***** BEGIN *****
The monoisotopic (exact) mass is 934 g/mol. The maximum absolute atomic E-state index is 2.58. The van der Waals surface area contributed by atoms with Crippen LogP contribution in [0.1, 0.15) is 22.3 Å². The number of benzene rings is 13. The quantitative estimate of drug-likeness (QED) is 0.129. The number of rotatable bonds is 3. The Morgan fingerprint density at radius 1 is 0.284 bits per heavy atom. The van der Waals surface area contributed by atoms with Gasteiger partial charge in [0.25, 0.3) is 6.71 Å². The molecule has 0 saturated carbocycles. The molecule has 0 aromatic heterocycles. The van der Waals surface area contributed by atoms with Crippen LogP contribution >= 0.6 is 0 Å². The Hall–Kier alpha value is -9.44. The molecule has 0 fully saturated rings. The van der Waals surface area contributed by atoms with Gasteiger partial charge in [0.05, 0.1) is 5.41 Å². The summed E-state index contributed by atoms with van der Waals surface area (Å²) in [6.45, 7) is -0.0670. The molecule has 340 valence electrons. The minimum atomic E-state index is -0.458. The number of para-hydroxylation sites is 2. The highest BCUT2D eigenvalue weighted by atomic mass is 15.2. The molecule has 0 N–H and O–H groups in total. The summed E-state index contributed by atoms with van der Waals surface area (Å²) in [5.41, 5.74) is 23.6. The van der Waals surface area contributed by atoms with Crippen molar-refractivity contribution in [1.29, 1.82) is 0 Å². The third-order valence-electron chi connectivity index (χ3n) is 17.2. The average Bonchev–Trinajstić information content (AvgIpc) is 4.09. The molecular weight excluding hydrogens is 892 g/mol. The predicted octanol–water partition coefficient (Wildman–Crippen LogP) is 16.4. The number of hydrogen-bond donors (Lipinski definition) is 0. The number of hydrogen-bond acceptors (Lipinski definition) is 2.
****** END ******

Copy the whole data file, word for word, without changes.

The monoisotopic (exact) mass is 934 g/mol. The maximum absolute atomic E-state index is 2.58. The van der Waals surface area contributed by atoms with Crippen LogP contribution in [0.1, 0.15) is 22.3 Å². The number of benzene rings is 13. The quantitative estimate of drug-likeness (QED) is 0.129. The number of rotatable bonds is 3. The Morgan fingerprint density at radius 1 is 0.284 bits per heavy atom. The van der Waals surface area contributed by atoms with Gasteiger partial charge in [0.25, 0.3) is 6.71 Å². The molecule has 0 saturated carbocycles. The molecule has 0 aromatic heterocycles. The van der Waals surface area contributed by atoms with Crippen LogP contribution >= 0.6 is 0 Å². The Hall–Kier alpha value is -9.44. The molecule has 0 fully saturated rings. The van der Waals surface area contributed by atoms with Gasteiger partial charge in [0.05, 0.1) is 5.41 Å². The summed E-state index contributed by atoms with van der Waals surface area (Å²) in [6.45, 7) is -0.0670. The molecule has 340 valence electrons. The minimum atomic E-state index is -0.458. The number of para-hydroxylation sites is 2. The highest BCUT2D eigenvalue weighted by atomic mass is 15.2. The molecule has 0 N–H and O–H groups in total. The summed E-state index contributed by atoms with van der Waals surface area (Å²) in [5.41, 5.74) is 23.6. The van der Waals surface area contributed by atoms with Crippen molar-refractivity contribution in [1.29, 1.82) is 0 Å². The third-order valence-electron chi connectivity index (χ3n) is 17.2. The average Bonchev–Trinajstić information content (AvgIpc) is 4.09. The molecular weight excluding hydrogens is 892 g/mol. The predicted octanol–water partition coefficient (Wildman–Crippen LogP) is 16.4. The number of hydrogen-bond donors (Lipinski definition) is 0. The number of hydrogen-bond acceptors (Lipinski definition) is 2.